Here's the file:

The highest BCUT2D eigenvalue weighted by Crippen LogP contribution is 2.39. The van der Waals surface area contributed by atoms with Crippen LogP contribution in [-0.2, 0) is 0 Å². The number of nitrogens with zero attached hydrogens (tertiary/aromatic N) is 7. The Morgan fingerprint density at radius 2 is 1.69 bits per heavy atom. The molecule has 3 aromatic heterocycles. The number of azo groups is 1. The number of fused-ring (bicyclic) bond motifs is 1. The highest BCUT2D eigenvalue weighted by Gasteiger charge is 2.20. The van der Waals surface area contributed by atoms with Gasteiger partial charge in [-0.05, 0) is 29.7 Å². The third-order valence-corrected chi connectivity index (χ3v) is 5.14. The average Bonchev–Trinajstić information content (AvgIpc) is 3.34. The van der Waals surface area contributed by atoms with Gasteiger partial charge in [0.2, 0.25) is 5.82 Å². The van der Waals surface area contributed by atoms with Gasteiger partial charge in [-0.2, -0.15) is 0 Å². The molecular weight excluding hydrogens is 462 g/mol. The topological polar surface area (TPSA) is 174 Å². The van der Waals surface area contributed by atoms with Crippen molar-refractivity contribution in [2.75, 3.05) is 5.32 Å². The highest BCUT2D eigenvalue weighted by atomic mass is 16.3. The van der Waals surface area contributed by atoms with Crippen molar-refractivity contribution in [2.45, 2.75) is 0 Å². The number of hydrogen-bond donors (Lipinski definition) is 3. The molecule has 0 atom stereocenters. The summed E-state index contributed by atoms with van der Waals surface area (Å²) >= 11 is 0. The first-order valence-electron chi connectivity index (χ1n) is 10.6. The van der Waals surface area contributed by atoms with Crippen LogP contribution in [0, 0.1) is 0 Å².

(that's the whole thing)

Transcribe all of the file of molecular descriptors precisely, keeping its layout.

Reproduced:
The highest BCUT2D eigenvalue weighted by Crippen LogP contribution is 2.39. The van der Waals surface area contributed by atoms with Crippen LogP contribution in [-0.2, 0) is 0 Å². The number of nitrogens with zero attached hydrogens (tertiary/aromatic N) is 7. The Morgan fingerprint density at radius 2 is 1.69 bits per heavy atom. The molecule has 3 aromatic heterocycles. The number of azo groups is 1. The number of fused-ring (bicyclic) bond motifs is 1. The highest BCUT2D eigenvalue weighted by Gasteiger charge is 2.20. The van der Waals surface area contributed by atoms with Gasteiger partial charge in [-0.05, 0) is 29.7 Å². The third-order valence-corrected chi connectivity index (χ3v) is 5.14. The average Bonchev–Trinajstić information content (AvgIpc) is 3.34. The van der Waals surface area contributed by atoms with Gasteiger partial charge in [0.2, 0.25) is 5.82 Å². The van der Waals surface area contributed by atoms with Gasteiger partial charge in [-0.2, -0.15) is 0 Å². The molecular weight excluding hydrogens is 462 g/mol. The topological polar surface area (TPSA) is 174 Å². The van der Waals surface area contributed by atoms with Crippen molar-refractivity contribution in [2.75, 3.05) is 5.32 Å². The highest BCUT2D eigenvalue weighted by atomic mass is 16.3. The van der Waals surface area contributed by atoms with Crippen molar-refractivity contribution in [2.45, 2.75) is 0 Å². The number of hydrogen-bond donors (Lipinski definition) is 3. The molecule has 0 atom stereocenters. The summed E-state index contributed by atoms with van der Waals surface area (Å²) >= 11 is 0. The first-order valence-electron chi connectivity index (χ1n) is 10.6. The van der Waals surface area contributed by atoms with Crippen LogP contribution in [0, 0.1) is 0 Å².